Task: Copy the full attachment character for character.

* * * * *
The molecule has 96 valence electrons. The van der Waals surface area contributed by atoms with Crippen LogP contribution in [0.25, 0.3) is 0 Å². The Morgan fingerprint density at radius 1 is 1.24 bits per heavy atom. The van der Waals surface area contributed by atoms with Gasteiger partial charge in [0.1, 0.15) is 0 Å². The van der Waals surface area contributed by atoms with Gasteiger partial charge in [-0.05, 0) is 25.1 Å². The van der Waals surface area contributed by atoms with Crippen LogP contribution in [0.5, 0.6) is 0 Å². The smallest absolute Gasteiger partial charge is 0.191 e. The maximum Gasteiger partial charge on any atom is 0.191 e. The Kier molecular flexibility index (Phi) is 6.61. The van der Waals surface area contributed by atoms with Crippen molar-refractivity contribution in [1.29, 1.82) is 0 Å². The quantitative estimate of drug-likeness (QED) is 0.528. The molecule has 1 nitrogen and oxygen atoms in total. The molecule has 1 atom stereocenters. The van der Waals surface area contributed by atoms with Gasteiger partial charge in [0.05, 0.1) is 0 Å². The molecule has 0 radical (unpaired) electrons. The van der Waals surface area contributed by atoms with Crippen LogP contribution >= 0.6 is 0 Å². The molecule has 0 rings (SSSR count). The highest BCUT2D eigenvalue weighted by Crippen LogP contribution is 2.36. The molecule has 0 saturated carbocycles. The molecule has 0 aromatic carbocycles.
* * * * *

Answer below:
The molecule has 96 valence electrons. The van der Waals surface area contributed by atoms with Crippen LogP contribution in [0.25, 0.3) is 0 Å². The Morgan fingerprint density at radius 1 is 1.24 bits per heavy atom. The van der Waals surface area contributed by atoms with Gasteiger partial charge in [0.1, 0.15) is 0 Å². The van der Waals surface area contributed by atoms with Gasteiger partial charge in [-0.05, 0) is 25.1 Å². The van der Waals surface area contributed by atoms with Crippen LogP contribution in [0.5, 0.6) is 0 Å². The smallest absolute Gasteiger partial charge is 0.191 e. The maximum Gasteiger partial charge on any atom is 0.191 e. The Kier molecular flexibility index (Phi) is 6.61. The van der Waals surface area contributed by atoms with Crippen molar-refractivity contribution in [1.29, 1.82) is 0 Å². The quantitative estimate of drug-likeness (QED) is 0.528. The molecule has 1 nitrogen and oxygen atoms in total. The molecule has 1 atom stereocenters. The van der Waals surface area contributed by atoms with Gasteiger partial charge in [0.05, 0.1) is 0 Å². The molecule has 0 radical (unpaired) electrons. The van der Waals surface area contributed by atoms with Crippen LogP contribution >= 0.6 is 0 Å². The molecule has 0 rings (SSSR count). The highest BCUT2D eigenvalue weighted by Crippen LogP contribution is 2.36. The molecule has 0 saturated carbocycles. The molecule has 0 aromatic carbocycles.